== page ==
However, several questions remain:
- How long will the protection from these vaccines last?
- How far will they reduce transmission, as opposed to reducing or eliminating symptoms?
- What are the timelines for the programme of mass vaccination?
- How will economies respond; in particular, when can we hope to get back to ‘normal’?
We do not know the answer to (i) and the answer to (ii) will be a question of degree. By reducing symptoms such as coughing, a vaccine will reduce transmission to some extent, but by how much will only be known when the vaccination programme gets underway.
As far as the timeline for mass vaccination, much depends on when the approvals by each country are received. The Oxford vaccine is especially important for the UK, as the British government have only ordered a small number of doses of the Pfizer vaccine and their supply of the Moderna does not arrive until the spring. By contrast, they have ordered enough doses of the Oxford vaccine to cover almost the entire UK population.
The Phase 3 trial results for the Oxford vaccine, whilst at first glance looked a little disappointing with efficacy of 70%, lower than the very high bar set by the Moderna and Pfizer vaccines, a sub-set of the results showed 90% efficacy. Bettering this news still, is that the Oxford vaccine can be stored in a conventional refrigerator, in comparison to the Moderna vaccine having to be stored at -20 degrees Celsius, and the Pfizer vaccine having to be stored at a bracing -70 degrees Celsius.
Further good news has been shared in relation to the Oxford vaccine by Oxford Professor, Andrew Pollard. First, that it was 100% effective in preventing the need for hospitalisation and second, evidence suggested that it reduced asymptomatic infection and would reduce infection rates. With a staggering 3 billion doses planned for production in 2021, we can feel confident that we have a way out of the nightmare induced by the terrible disease.
Taking this into account, there is now a distinct possibility that the UK will be able to begin a programme of mass vaccination in the coming weeks, hopefully providing sufficient coverage to allow lockdown restrictions to be fully eased by the spring. This is indeed the view of the distinguished immunologist, Professor John Bell.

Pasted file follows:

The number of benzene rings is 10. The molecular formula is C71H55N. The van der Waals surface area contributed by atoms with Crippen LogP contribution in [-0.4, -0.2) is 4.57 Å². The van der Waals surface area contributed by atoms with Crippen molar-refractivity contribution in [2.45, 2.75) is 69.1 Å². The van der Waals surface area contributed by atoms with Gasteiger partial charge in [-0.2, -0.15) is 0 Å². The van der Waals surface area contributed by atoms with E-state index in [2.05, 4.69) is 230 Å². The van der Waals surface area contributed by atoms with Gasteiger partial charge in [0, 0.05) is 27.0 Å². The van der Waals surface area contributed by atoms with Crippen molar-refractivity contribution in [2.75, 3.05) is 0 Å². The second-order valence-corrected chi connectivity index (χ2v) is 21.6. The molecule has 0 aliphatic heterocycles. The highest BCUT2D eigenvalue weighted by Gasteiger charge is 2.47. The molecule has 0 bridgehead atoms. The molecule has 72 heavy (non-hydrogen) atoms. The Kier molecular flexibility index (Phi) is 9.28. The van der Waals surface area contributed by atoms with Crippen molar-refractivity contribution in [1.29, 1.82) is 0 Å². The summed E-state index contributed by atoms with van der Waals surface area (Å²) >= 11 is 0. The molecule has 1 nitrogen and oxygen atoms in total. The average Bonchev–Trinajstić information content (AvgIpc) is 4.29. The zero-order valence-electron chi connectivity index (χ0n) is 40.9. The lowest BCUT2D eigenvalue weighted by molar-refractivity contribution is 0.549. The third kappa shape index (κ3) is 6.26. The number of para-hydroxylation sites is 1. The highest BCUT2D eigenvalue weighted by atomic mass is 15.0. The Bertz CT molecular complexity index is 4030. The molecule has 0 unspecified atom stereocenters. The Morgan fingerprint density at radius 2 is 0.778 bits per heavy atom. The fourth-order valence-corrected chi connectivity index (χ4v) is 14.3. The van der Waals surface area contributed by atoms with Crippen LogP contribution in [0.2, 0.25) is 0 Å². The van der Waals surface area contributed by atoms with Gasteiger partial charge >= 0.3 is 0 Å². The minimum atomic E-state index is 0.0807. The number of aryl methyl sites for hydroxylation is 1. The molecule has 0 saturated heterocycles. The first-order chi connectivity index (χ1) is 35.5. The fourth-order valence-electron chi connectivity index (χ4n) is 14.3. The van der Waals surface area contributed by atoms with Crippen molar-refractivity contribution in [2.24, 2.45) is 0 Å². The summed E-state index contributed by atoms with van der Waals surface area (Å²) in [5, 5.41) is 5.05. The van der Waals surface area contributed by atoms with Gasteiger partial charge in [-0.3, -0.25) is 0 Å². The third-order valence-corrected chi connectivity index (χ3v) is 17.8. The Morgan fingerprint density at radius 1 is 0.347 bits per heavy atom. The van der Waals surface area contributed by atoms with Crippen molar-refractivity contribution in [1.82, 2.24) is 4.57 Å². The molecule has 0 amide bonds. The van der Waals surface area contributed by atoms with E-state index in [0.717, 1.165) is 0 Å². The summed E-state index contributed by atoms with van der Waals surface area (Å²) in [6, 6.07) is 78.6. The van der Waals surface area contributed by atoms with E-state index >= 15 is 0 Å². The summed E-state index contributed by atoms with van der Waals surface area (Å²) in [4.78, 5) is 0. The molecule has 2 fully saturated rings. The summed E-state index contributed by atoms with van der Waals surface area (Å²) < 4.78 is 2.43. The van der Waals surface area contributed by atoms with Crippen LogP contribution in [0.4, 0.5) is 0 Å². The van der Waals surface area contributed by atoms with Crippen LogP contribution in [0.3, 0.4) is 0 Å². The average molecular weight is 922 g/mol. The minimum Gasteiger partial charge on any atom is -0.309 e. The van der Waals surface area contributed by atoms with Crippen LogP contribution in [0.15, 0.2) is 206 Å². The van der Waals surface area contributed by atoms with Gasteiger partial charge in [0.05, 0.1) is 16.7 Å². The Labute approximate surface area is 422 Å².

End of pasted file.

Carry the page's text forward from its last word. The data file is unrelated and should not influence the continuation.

The rest of the developed world will not be far behind. Emerging markets will be slower, but China has its own supplies and other emerging markets should have reasonable coverage by the end of 2021.
Given this, when can we expect a return to normality for economic activity and corporate profits?
We are sceptical of claims that ‘scarring’ will permanently depress economic activity. This has been a deep and uniquely sharp recession. But it has also been short and accompanied by unprecedented policy support. Many consumers are actually better off than they were pre-COVID and business bankruptcies have been very low. Nonetheless, the world economy will have to follow a difficult path over the next several months, not forgetting that infection rates remain worryingly high.
Our best guess is that UK economic activity will get close to pre-COVID levels by this time next year, as the chart indicates. But the path to that will be far from even and we are set for a difficult few months. GDP is likely to decline over the next few months, with rapid growth in the late spring and summer.
We expect a deal to be struck on Brexit, but this is no means certain, and even with a deal, there will still be significant disruption. The housing market has been strong recently, supported by pent up demand and the stamp duty holiday. That being said, mortgage rates have risen significantly for higher-leveraged loans and the holiday is due to end next March. Around the same time, companies will have to pay arrears on VAT and with the eviction ban ending, landlords will be demanding rent arrears.